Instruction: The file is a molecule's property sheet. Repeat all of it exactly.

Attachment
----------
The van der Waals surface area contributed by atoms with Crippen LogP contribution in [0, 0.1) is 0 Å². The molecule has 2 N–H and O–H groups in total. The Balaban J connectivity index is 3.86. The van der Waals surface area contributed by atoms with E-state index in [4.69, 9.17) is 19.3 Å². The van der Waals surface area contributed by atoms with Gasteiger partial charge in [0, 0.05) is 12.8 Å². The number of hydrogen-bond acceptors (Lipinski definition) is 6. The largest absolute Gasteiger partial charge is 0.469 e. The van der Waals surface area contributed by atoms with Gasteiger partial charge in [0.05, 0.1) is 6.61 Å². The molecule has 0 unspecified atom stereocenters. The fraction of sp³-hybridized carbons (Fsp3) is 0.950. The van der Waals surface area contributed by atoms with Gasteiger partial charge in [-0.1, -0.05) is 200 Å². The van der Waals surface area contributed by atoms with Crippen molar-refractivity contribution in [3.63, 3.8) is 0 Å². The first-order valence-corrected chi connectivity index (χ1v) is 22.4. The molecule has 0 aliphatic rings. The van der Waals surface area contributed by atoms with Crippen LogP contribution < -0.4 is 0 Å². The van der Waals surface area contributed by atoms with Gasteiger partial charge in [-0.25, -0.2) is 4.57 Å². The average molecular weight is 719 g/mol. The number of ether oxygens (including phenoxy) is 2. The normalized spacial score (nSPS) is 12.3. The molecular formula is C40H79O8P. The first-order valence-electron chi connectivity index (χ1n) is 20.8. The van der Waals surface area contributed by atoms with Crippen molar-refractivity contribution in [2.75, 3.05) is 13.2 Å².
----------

The van der Waals surface area contributed by atoms with Crippen LogP contribution in [0, 0.1) is 0 Å². The molecule has 2 N–H and O–H groups in total. The Balaban J connectivity index is 3.86. The van der Waals surface area contributed by atoms with E-state index in [4.69, 9.17) is 19.3 Å². The van der Waals surface area contributed by atoms with Gasteiger partial charge in [0, 0.05) is 12.8 Å². The number of hydrogen-bond acceptors (Lipinski definition) is 6. The largest absolute Gasteiger partial charge is 0.469 e. The van der Waals surface area contributed by atoms with Gasteiger partial charge in [0.05, 0.1) is 6.61 Å². The molecule has 0 unspecified atom stereocenters. The fraction of sp³-hybridized carbons (Fsp3) is 0.950. The van der Waals surface area contributed by atoms with Gasteiger partial charge in [-0.1, -0.05) is 200 Å². The van der Waals surface area contributed by atoms with Crippen molar-refractivity contribution in [3.63, 3.8) is 0 Å². The first-order valence-corrected chi connectivity index (χ1v) is 22.4. The molecule has 0 aliphatic rings. The van der Waals surface area contributed by atoms with Crippen LogP contribution < -0.4 is 0 Å². The van der Waals surface area contributed by atoms with Gasteiger partial charge in [-0.25, -0.2) is 4.57 Å². The average molecular weight is 719 g/mol. The number of ether oxygens (including phenoxy) is 2. The normalized spacial score (nSPS) is 12.3. The molecular formula is C40H79O8P. The first-order valence-electron chi connectivity index (χ1n) is 20.8. The van der Waals surface area contributed by atoms with Crippen molar-refractivity contribution in [2.75, 3.05) is 13.2 Å².